home Human Rights, Middle East, Politics Are the US and Israel Discontinuing Their Use of Toxic Weapons?

Are the US and Israel Discontinuing Their Use of Toxic Weapons?

The Pentagon has recently stated that the U.S. Air Force’s A-10 Warthog attack planes targeting the Islamic State group are not, and will not be, carrying ammunition which contains depleted uranium primarily due to the fact that most of the vehicles the Islamic State are using are little more than pick-up trucks mounted with machine guns, not well armored tanks.

Cluster munitions and munitions that can be deemed to be technically chemical, poisonous or toxic should be avoided completely in war. It’s good to hear that even though it has fired ammunition containing depleted uranium in Iraq in past wars the United States has opted not to now. Hopefully this is a sign of things to come.

While poison gasses were emitted into Iraq’s atmosphere by the brutal Saddam Hussein regime throughout the Iran-Iraq War (1980-1988) against Iranians and Iraq’s Kurdish population in the north there were claims that the Gulf War syndrome which affected many Americans, and other coalition personnel, who served in the 1991 Persian Gulf War was at least partially caused by the depleted uranium emanating from A-10 cannon fire (the lethally deadly Avenger cannon can fire approximately 4,200 rounds a minute, rounds which have hitherto contained depleted uranium) during that war. Which makes sense considering they would often have shot-up many enemy tanks during Iraq’s hasty withdrawal from Kuwait and the ensuing 100-hour ground combat phase of that war.

The United States Marines used white phosphorus, and were suspected of dropping Mark 77 incendiary bombs also, during the horrible firefight, Operation Phantom Fury, against Islamist terrorists in the Iraqi city of Fallujah back in late 2004. They have admitted that white phosphorus shells were indeed used by them but denied using any of the munitions they fired contained depleted uranium. Nevertheless the aftermath of that action has seen Iraqi children born since that time afflicted with crippling birth defects, everlasting disabilities and illnesses. Of course all wars invariably cause civilian casualties and injuries and there is only so much a military power can effectively do even with sophisticated technological abilities and intelligence to realistically stop that, but it can take steps to minimize them, something which both humanity and morality necessitates. The usage of those kind of munitions should therefore be discontinued since their use is more often than not wholly unproductive and needlessly destructive and serves to taint the reputations of the armed forces who use them.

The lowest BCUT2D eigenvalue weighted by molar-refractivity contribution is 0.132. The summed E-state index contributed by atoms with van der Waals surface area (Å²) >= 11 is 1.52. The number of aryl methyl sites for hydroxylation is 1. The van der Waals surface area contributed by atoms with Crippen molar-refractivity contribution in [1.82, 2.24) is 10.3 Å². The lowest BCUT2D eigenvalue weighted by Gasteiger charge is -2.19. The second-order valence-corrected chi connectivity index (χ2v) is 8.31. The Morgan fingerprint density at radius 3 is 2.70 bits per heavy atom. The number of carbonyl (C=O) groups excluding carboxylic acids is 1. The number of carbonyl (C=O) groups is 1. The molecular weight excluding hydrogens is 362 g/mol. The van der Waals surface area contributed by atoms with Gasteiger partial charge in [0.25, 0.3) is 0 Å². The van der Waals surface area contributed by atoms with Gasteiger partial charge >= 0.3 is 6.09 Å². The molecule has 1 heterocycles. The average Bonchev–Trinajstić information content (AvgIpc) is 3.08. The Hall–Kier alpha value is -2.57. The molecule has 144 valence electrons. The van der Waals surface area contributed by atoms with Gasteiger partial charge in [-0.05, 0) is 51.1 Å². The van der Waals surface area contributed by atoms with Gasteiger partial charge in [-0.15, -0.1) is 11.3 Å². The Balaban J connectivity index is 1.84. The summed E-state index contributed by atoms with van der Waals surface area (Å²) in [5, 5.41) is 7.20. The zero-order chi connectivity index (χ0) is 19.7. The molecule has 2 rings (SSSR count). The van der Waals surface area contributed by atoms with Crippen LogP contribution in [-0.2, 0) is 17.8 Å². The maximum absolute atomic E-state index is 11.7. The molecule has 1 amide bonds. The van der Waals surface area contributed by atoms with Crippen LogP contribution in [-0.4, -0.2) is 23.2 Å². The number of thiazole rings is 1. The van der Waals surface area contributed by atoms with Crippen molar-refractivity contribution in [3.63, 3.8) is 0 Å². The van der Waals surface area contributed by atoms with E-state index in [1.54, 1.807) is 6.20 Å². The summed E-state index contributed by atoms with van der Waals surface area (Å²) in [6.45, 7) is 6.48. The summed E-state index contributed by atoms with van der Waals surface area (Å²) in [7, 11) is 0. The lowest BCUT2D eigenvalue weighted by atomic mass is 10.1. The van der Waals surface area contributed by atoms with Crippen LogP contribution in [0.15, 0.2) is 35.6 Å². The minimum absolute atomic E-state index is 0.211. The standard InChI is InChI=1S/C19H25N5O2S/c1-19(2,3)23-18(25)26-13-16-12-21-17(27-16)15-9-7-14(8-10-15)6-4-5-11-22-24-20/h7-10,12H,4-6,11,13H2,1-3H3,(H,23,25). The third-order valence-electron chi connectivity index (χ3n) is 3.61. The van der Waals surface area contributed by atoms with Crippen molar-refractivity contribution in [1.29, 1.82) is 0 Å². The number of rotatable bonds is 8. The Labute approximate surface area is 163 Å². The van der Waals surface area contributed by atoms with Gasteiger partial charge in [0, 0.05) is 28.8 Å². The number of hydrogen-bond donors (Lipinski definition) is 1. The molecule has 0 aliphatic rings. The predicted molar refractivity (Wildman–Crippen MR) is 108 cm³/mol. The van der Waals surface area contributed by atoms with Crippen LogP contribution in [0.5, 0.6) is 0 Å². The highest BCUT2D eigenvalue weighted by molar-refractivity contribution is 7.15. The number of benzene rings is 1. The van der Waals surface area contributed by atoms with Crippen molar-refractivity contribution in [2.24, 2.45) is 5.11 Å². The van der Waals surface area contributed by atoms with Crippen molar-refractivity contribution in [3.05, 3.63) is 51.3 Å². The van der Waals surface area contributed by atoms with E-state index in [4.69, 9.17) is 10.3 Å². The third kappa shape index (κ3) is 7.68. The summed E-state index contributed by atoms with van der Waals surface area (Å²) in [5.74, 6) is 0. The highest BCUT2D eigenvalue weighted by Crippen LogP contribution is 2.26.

Chemical agents, such as Agent Orange, and napalm, an incendiary weapon of war which the U.S. has forgone using in favour of the aforementioned Mark 77 bomb, are highly synonymous with the Vietnam War, America’s costly and most ill-sighted war, especially in its modern history. Recently the U.S. has started to help the Vietnamese in their clean-up efforts to at least try and undo some of the enormous damage it did to Vietnam’s environment, not to mention its civilian population. Use of such chemicals all those years ago has seen many Vietnamese babies born with crippling birth defects, and in many cases without limbs.